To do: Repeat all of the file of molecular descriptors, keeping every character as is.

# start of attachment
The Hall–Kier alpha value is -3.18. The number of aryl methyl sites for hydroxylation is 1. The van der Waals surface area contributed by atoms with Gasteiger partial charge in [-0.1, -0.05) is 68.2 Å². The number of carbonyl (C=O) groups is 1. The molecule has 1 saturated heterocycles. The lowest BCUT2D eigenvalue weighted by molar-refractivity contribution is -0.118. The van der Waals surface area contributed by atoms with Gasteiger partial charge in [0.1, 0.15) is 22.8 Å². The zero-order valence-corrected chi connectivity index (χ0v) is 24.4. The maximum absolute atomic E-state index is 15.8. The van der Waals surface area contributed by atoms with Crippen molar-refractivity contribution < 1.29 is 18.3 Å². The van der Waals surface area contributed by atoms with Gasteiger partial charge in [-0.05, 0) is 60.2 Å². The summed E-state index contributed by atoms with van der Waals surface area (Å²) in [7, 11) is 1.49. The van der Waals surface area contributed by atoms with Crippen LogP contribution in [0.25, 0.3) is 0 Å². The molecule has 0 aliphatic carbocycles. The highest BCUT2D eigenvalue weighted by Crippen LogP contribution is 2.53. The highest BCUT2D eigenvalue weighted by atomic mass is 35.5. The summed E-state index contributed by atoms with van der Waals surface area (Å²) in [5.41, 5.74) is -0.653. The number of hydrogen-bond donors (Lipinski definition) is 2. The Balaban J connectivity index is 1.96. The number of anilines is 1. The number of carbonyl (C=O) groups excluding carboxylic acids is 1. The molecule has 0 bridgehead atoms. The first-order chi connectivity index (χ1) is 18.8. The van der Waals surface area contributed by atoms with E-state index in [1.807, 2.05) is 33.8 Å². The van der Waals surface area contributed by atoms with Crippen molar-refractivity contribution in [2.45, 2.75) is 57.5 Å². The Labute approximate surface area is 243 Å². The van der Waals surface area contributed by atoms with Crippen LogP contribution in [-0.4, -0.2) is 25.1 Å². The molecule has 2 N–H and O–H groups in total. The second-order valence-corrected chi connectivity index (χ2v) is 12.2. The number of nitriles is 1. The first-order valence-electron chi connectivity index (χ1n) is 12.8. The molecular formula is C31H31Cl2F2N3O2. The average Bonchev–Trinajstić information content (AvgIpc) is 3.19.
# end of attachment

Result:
The Hall–Kier alpha value is -3.18. The number of aryl methyl sites for hydroxylation is 1. The van der Waals surface area contributed by atoms with Gasteiger partial charge in [-0.1, -0.05) is 68.2 Å². The number of carbonyl (C=O) groups is 1. The molecule has 1 saturated heterocycles. The lowest BCUT2D eigenvalue weighted by molar-refractivity contribution is -0.118. The van der Waals surface area contributed by atoms with Gasteiger partial charge in [0.1, 0.15) is 22.8 Å². The zero-order valence-corrected chi connectivity index (χ0v) is 24.4. The maximum absolute atomic E-state index is 15.8. The van der Waals surface area contributed by atoms with Crippen molar-refractivity contribution < 1.29 is 18.3 Å². The van der Waals surface area contributed by atoms with Gasteiger partial charge in [-0.05, 0) is 60.2 Å². The summed E-state index contributed by atoms with van der Waals surface area (Å²) in [7, 11) is 1.49. The van der Waals surface area contributed by atoms with Crippen LogP contribution in [0.25, 0.3) is 0 Å². The molecule has 0 aliphatic carbocycles. The highest BCUT2D eigenvalue weighted by Crippen LogP contribution is 2.53. The highest BCUT2D eigenvalue weighted by atomic mass is 35.5. The summed E-state index contributed by atoms with van der Waals surface area (Å²) in [5.41, 5.74) is -0.653. The number of hydrogen-bond donors (Lipinski definition) is 2. The Balaban J connectivity index is 1.96. The number of anilines is 1. The number of carbonyl (C=O) groups excluding carboxylic acids is 1. The molecule has 0 bridgehead atoms. The first-order chi connectivity index (χ1) is 18.8. The van der Waals surface area contributed by atoms with E-state index in [1.807, 2.05) is 33.8 Å². The van der Waals surface area contributed by atoms with Crippen molar-refractivity contribution in [2.45, 2.75) is 57.5 Å². The Labute approximate surface area is 243 Å². The van der Waals surface area contributed by atoms with Crippen LogP contribution in [-0.4, -0.2) is 25.1 Å². The molecule has 2 N–H and O–H groups in total. The second-order valence-corrected chi connectivity index (χ2v) is 12.2. The number of nitriles is 1. The first-order valence-electron chi connectivity index (χ1n) is 12.8. The molecular formula is C31H31Cl2F2N3O2. The average Bonchev–Trinajstić information content (AvgIpc) is 3.19.